Leap in salaries
Pay gap widens as executives enjoy 39% hike
Pay packets for company bosses and workers are widening, with Britain’s biggest companies awarding 39% increases to executives last year.
Median pay for a FTSE 100 chief executive rose from £2.46m in 2020 to £3.41m in 2021 and is higher than the £3.25m median recorded in 2019, the last “normal” trading year before the pandemic.
The study, by the High Pay Centre think-tank and the TUC, reveals the pay gap between executives and regular full-time employees is growing.
The median FTSE 100 chief executive is now paid 109 times the median UK full time worker. This compares to 79 times in 2020 and 107 times in 2019.
Bonuses paid to executive have also increased to £1.4m compared with £828,000 in 2020 and £1.1m in 2019. Nine in 10 bosses received a bonus.
The findings are likely to prompt renewed pressure on companies to rein in pay for top bosses at a time when many workers are facing real-term cuts to their wages as inflation soars.
However, a significant factor in the leap in chief executive pay in 2021 was the fallout from the onset of the pandemic the previous year, which encouraged a number of executives to take temporary pay cuts and led to lower or cancelled bonus payouts.
The highest paid executive last year was Sébastien de Montessus, chief executive of the London-listed African gold mining company, Endeavour Mining, which owns goldmines in Ivory Coast, Burkina Faso and Senegal, who received £16.8m – 539 times as much as a median UK full-time worker. Pascal Soriot, boss of the drug company AstraZeneca, earned £13.8m.
The biggest percentage increase in pay between 2020 and 2021 was at Harbour Energy, which was formed from the merger of Premier Oil and Chrysaor last year. It paid a combined £6.4 million in 2021 to Richard Rose, 49, its interim boss, and Linda Cook, 64, his permanent successor, up from the £814,000 paid to Tony Durrant, Premier’s previous chief, a year earlier. The package was boosted by the decision to buy out awards that Cook was forgoing from her previous job.
Excluding Harbour and Entain’s female CEOs, the median pay of the seven female CEOs was £3.01m – below the median pay of male FTSE 100 CEOs at £3.49m.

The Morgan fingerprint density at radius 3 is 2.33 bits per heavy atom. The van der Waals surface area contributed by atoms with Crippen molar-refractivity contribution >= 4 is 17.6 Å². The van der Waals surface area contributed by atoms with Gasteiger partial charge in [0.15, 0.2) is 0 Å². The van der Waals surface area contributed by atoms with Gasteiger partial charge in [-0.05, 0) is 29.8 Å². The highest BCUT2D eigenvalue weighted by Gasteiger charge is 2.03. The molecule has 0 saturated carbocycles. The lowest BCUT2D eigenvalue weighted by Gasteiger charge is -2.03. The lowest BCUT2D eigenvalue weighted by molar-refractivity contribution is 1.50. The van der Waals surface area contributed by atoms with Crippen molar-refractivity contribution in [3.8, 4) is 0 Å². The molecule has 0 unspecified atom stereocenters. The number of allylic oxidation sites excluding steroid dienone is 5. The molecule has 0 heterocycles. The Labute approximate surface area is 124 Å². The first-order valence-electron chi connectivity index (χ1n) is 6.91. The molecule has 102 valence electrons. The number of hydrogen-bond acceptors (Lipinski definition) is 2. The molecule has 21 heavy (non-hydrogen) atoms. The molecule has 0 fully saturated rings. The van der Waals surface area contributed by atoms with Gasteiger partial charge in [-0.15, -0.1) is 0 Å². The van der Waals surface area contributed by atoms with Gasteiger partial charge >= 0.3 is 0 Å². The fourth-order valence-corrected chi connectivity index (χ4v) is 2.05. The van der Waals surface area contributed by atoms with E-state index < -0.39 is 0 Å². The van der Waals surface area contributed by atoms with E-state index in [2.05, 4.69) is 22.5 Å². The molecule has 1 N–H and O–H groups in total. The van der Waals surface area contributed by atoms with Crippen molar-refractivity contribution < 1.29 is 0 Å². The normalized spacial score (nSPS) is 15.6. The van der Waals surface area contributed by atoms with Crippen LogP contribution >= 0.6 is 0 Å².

Luke Hildyard, director of the High Pay Centre, said financial rewards being paid to directors are a “big part of the cost of living crisis”.
He added: “If large employers are paying millions more to already very wealthy executives, that makes it harder to fund pay increases for low- and middle-income workers.
“If incomes in the UK were shared more evenly, that would significantly raise the living standards of the people hit hardest by the current economic crisis, while those at the top probably wouldn’t notice much difference to their lifestyles.”
The TUC general secretary Frances O’Grady added: “Workers deserve a fair share of the wealth they create. But right now, CEO pay is soaring while working people experience the biggest real wage falls in 20 years.
“These unbalanced pay policies have seen the gap widen between workers and bosses this year, adding to the cost of living crisis. We need stronger rules to rein in executive pay.
“This should include worker representatives on the committees that set top pay, and elected seats for workers on company boards. This approach is already commonplace in many countries and works very well. The Government should give UK workers this opportunity too.”
The report calls for companies to include a minimum of two elected workforce representatives on the remuneration committees that set pay.